Since leaving Tesla, Mateo Jaramillo has launched his own renewable energy startup, which started with a merger even before accepting their first round of funding.
On the Dealmakers Show Jaramillo shared how he spent a lot of time figuring out the things that he didn’t want to do before finding his sweet spot where energy and technology come together.
On the podcast, we talked about lessons learned from working with Elon Musk, attending both Harvard and Yale, listening to his entrepreneurial calling, fundraising and merging companies, and becoming a first-time startup founder at 40 years old.
From Working In The Lettuce Fields To Tech Entrepreneur
Mateo Jaramillo was born in the agricultural town of Salinas, California. It’s mostly known for the author John Steinbeck and lettuce farming. It’s the salad capital of America.
Early on he spent time working in the fields and gained an understanding of the country that many don’t have the chance to.
Both of his parents worked in the public sector. His father was a lawyer for farmworkers. His mother was a school teacher.
They both put a big emphasis on academics and education. Mateo says he was always ambitious. So, a great balance and obvious path were competing academically. He enjoyed it, and appreciated the friends he had around him that challenged him to excel.
When it came time for college Mateo was ready for a challenge and something new. So, he decided to head clear across the country to a completely different environment, at Harvard. It was a significant adjustment, but it proved to him that he could embrace and adapt to completely new things.
More than that, he said he found a new standard for excellence, and that “If you think you’ve reached the limit, you’re probably wrong.”
Jaramillo exited Harvard with an economics degree, right on the cusp of the 1999 tech boom. Boston was bustling with activity at this time, and he landed a product manager position at a software company right out of the gate.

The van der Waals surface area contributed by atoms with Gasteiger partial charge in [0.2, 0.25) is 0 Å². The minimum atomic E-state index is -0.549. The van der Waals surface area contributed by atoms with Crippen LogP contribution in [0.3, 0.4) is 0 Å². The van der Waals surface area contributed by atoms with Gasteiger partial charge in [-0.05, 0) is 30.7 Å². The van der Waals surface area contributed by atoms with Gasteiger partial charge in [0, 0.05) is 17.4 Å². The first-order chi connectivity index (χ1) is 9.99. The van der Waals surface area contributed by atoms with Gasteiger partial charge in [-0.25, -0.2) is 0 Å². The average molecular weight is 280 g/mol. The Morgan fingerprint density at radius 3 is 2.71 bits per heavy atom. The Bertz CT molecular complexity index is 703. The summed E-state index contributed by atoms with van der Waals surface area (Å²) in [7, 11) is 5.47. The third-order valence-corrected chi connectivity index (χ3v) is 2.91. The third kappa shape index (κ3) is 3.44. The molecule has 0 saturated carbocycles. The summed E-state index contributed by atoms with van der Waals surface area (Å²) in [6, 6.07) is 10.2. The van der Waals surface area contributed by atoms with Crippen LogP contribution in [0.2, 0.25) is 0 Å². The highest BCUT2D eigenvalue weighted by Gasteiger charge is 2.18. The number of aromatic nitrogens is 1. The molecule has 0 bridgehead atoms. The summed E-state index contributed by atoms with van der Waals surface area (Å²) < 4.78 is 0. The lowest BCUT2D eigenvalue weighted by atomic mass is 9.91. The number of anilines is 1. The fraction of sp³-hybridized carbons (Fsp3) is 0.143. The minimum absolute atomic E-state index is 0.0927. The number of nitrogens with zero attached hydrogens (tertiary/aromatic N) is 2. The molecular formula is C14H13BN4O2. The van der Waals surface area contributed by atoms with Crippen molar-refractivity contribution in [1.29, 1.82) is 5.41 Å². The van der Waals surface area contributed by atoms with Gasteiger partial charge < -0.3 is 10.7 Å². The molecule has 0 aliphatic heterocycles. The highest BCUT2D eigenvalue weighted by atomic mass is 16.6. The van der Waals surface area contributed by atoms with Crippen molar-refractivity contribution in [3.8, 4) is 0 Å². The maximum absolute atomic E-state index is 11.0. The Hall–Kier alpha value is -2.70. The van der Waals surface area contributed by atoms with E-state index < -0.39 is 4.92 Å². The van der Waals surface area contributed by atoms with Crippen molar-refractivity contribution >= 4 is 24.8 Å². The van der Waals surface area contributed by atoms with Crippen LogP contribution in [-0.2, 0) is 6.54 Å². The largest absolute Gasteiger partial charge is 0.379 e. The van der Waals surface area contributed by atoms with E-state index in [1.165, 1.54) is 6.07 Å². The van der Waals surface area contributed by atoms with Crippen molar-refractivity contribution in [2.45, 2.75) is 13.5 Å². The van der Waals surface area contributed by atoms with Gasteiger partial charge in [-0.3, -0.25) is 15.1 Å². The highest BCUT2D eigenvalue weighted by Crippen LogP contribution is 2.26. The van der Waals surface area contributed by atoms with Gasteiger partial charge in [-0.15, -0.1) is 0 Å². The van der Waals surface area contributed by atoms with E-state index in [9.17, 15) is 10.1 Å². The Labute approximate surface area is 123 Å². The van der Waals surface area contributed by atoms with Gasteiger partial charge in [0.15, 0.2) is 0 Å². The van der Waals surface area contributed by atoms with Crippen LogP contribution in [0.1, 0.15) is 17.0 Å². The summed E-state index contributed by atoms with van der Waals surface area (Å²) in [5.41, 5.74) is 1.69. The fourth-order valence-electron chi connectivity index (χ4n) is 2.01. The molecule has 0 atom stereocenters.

Even new to the streets and still just 22, Mateo had a sense that there was some froth in the market. He saw the due diligence going on and $100M fundraises.
It didn’t take long for him to realize that he much preferred hardware instead of software.
Becoming The Ranking Theologian at Tesla
Looking for more meaning after dipping his toes into software Mateo decided to spend some time investigating his faith. So, he ended up going to Yale Divinity School.
He enjoyed digging in intellectually, academically, and spiritually. Yet, again found he didn’t have the passion and level of obsession about becoming a minister to make it his life’s work.
However, he still leveraged the vocational discernment skills he found there to dig deeper into what he really was meant to do.
This involves becoming more self-aware. Analyzing what really interests you. What has pulled you, and you’ve chosen to spend your free time on?
In fact, when prompted for his top piece of advice for other entrepreneurs, Mateo says to “be patient and invest in being an expert in the sector and at your job.” Not to listen to the doubts, and instead, trust in the hard work and time you’ve spent preparing. Even if that preparation and expertise haven’t always been developed intentionally.
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